#TuesdayTips: How To Use TweetDeck
Let met quickly sum up the basis of most advice social media people will give you. Monitor and engage with your audience(s). When you really boil all of this down, that’s what it comes to. Just one problem. There’s a TON of stuff to monitor and engage on. Facebook, Twitter, Pinterest, LinkedIn, blogs, your favorite Star Wars message board…it can REALLY add up. Especially if you are tasked with monitoring several accounts. Facebook is fairly easy to keep track of for multiple pages as they are all stacked there on your own homepage. What about Twitter, though? It moves at speeds that even lightning thinks may be a bit fast, and the sheer amount of information moving is astronomical. So, how do you keep an eye on everything? Your favorite third-party client.
There are MANY of these to choose from, though the “Big Three” in my mind are TweetDeck (which Twitter bought out late last year), Seesmic, and HootSuite. All of these are wonderful services, and I’ve made each my primary tool for at least a month, giving me adequate time to really flesh out which one I like the best. Based on the title of this post, you’ve probably deduced which one I prefer. I could really write a novella on the pros/cons of each of these services, and how they compare to one another. I’ll simply advise you to try each of them out for an extended period of time to allow yourself to pick the right one.
With TweetDeck, you can download the app for Windows, Mac, or Linux. If you use Chrome as your browser (and you should be using Chrome as your browser), you can launch the web app (which works exactly like its desktop counterparts). Once you’ve downloaded the app, you’ll be able to add all of your various accounts (Twitter has said it plans on adding Facebook Pages back into the mix in the future). I prefer to have my personal Twitter stream to the far left in a column, then the @Me feed. This consolidates all of the @ replies you receive from ALL of your accounts into one column. I find this incredibly helpful; though I still make sure I’m paying attention to the @ reply columns of the individual accounts as well.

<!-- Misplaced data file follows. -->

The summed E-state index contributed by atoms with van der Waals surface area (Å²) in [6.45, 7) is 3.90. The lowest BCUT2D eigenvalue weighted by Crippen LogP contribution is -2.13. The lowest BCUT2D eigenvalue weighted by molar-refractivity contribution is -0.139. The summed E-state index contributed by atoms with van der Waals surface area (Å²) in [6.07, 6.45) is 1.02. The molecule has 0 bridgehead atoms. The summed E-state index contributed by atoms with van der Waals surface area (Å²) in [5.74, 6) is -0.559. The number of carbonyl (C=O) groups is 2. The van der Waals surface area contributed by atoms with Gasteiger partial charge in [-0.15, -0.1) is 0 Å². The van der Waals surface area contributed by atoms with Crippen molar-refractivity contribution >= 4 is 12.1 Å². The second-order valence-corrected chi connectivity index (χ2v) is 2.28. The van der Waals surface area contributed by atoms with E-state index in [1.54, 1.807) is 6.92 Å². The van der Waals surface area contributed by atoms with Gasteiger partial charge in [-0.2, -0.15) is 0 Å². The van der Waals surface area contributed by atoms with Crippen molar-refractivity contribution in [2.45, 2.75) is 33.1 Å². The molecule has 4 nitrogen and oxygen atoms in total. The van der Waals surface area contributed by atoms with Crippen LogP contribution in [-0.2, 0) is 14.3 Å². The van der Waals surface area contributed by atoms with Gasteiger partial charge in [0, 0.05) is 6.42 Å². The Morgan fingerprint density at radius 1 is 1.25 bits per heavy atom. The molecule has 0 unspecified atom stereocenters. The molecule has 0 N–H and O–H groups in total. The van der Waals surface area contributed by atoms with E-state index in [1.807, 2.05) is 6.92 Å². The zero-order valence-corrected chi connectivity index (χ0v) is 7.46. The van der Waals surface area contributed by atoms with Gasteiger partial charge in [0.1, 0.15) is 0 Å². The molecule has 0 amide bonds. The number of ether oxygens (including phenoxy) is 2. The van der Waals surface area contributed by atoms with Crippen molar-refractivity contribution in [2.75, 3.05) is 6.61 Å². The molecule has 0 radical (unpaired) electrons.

There are no limits as to the number of accounts or columns you can add. Columns include feeds, replies, direct messages, and searches. So what’s a real world scenario? Let’s say you are Target. You’re job as the Social Media Coordinator for Target is to monitor all mentions of the word “target” on Twitter and engage as necessary. One column is dedicated to #Target, another simply to the word “target”, another to “shopping”, another to “clothes”, etc. You can keep an eye on all of these as they update in real time; and then reply or retweet from that column. It consolidates your work into one easy-to-use and manageable space.
Have you ever used TweetDeck? Thought about it? What concerns do you have about a third-party client? I’ll be in the comments to answer your questions.